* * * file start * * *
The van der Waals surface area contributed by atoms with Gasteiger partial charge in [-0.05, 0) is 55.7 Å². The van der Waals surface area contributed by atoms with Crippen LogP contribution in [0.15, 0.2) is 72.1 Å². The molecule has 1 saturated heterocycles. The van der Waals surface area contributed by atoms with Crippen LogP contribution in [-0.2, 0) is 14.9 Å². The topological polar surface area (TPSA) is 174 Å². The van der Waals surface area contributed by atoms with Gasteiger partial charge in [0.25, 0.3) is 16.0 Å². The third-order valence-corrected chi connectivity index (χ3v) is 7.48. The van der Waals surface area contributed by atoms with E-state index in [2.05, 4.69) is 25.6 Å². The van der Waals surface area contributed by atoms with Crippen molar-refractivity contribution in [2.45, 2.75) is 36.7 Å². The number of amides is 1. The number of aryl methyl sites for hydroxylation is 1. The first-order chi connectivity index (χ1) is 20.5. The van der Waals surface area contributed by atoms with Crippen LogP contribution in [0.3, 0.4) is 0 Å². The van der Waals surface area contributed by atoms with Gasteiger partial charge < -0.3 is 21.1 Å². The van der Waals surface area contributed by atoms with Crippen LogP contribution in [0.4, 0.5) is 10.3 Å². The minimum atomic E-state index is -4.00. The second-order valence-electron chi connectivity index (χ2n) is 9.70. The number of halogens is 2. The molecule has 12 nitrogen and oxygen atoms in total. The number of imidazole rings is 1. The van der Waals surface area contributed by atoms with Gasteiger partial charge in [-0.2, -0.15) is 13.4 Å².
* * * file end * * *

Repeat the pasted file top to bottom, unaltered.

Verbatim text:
The van der Waals surface area contributed by atoms with Gasteiger partial charge in [-0.05, 0) is 55.7 Å². The van der Waals surface area contributed by atoms with Crippen LogP contribution in [0.15, 0.2) is 72.1 Å². The molecule has 1 saturated heterocycles. The van der Waals surface area contributed by atoms with Crippen LogP contribution in [-0.2, 0) is 14.9 Å². The topological polar surface area (TPSA) is 174 Å². The van der Waals surface area contributed by atoms with Gasteiger partial charge in [0.25, 0.3) is 16.0 Å². The third-order valence-corrected chi connectivity index (χ3v) is 7.48. The van der Waals surface area contributed by atoms with E-state index in [2.05, 4.69) is 25.6 Å². The van der Waals surface area contributed by atoms with Crippen molar-refractivity contribution in [2.45, 2.75) is 36.7 Å². The number of amides is 1. The number of aryl methyl sites for hydroxylation is 1. The first-order chi connectivity index (χ1) is 20.5. The van der Waals surface area contributed by atoms with Crippen LogP contribution in [0.3, 0.4) is 0 Å². The van der Waals surface area contributed by atoms with Gasteiger partial charge < -0.3 is 21.1 Å². The van der Waals surface area contributed by atoms with Crippen LogP contribution in [0.4, 0.5) is 10.3 Å². The minimum atomic E-state index is -4.00. The second-order valence-electron chi connectivity index (χ2n) is 9.70. The number of halogens is 2. The molecule has 12 nitrogen and oxygen atoms in total. The number of imidazole rings is 1. The van der Waals surface area contributed by atoms with Gasteiger partial charge in [-0.2, -0.15) is 13.4 Å².